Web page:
With a 40-seat restaurant established, Savoy-trained Guy Fenton was employed as chef (“Because of the name Rothesay being given to the restaurant, the food had to be excellent quality,” says Lovie) and, in keeping with The Duke’s championing of organic products and to best support surrounding enterprise, menus consisting entirely of seasonal, local produce were drawn up; a trickier task than one might imagine.
“Small suppliers grow crops in small batches or only rear a certain amount of livestock a month,” explains Fenton. “Some suppliers update us weekly on what they have, so we have to be imaginative with what we can get and adopt a nose-to-tail approach.” Fenton adds that customers should expect “a lot of Balmoral venison and other hearty dishes” for this winter, while new chef Ross Cochrane – recently anointed North East of Scotland Chef of the Year 2017 – promises to “keep up the same standards and service, but with my own twist”.
Recruitment outside of the kitchen proved trickier – until April this year, Dunn and his operations chief Tom Crowther, doubled as managers – but two years after the flood, Rothesay Rooms is looking towards a bright future. “Our first summer has been fantastic,” says restaurant manager James Forbes. “We’re starting to see more of the same faces come in regularly, which means locals are getting more involved. People are supporting it, because the money goes back into helping the community – and the name above our door probably helps too!”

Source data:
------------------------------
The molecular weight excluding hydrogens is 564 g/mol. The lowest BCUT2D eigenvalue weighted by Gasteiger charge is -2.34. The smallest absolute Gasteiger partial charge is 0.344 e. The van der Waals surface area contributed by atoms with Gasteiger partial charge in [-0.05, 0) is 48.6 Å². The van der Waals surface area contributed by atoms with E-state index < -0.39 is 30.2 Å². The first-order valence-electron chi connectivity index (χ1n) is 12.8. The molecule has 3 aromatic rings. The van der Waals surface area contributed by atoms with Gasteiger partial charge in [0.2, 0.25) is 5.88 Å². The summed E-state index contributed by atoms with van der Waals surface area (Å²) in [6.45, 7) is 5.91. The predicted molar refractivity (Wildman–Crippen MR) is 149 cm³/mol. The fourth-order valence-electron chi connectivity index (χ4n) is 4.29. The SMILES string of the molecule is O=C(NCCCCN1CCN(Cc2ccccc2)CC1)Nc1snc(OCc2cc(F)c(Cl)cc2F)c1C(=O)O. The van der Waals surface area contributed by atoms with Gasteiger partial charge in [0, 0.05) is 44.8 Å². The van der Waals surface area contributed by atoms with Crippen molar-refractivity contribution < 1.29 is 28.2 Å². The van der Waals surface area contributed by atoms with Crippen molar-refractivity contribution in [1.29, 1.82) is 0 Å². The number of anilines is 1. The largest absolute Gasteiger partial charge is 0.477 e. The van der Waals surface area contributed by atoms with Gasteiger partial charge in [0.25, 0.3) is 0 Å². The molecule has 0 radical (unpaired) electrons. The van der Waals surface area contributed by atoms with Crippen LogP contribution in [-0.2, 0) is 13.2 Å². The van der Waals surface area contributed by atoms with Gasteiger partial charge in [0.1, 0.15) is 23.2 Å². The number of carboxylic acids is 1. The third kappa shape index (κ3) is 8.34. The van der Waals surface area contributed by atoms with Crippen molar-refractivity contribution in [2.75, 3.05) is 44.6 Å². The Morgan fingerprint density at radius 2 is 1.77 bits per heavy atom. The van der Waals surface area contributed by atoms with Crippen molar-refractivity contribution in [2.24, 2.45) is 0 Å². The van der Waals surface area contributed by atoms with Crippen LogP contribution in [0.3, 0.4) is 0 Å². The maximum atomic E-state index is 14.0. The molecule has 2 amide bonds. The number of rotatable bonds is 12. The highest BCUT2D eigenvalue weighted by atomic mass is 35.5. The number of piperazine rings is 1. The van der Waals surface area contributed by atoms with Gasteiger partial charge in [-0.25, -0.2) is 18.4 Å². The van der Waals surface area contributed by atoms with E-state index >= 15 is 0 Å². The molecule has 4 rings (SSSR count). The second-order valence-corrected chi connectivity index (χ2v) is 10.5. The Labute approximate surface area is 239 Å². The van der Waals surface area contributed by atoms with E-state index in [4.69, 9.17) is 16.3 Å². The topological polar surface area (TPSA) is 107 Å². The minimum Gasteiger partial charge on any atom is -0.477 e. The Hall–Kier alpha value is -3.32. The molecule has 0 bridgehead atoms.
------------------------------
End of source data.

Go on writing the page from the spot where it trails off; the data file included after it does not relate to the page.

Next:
A North East of Scotland Restaurant of the Year award is already in the bag, and there’s talk of a possible Michelin star later this year. Meanwhile, another experience awaits diners, thanks to a separate project that came into being when local butcher Barry Florence floated the idea of opening a branch of the Highgrove Shop to The Duke of Rothesay. The same can-do approach ensued, and now a range of chutneys, jams, biscuits, scarves, throws and other organic, locally produced goods are on offer in a space next to the restaurant. “Despite its modest size, the shop packs a punch,” says Nikki Dean, Store Opening Manager. “It offers an array of quality products that not only reflect the provenance of Highgrove, but also illuminate a smorgasbord of artists and small businesses. This project has served as a beacon of optimism and support for the community of Ballater and its surroundings.”
Lovie agrees, “There’s an amazing sense of pride, passion and satisfaction about the whole thing. I never visit Ballater or Deeside without someone saying, ‘Robert, thank you so much for DH getting involved – and please pass my gratitude on to His Royal Highness.’”
Rothesay Rooms, 3 Netherley Place, Ballater, AB35 5QE Tel: 01339 753816 rothesay-rooms.co.uk
Words: Nick Scott
Photography: Mhari Law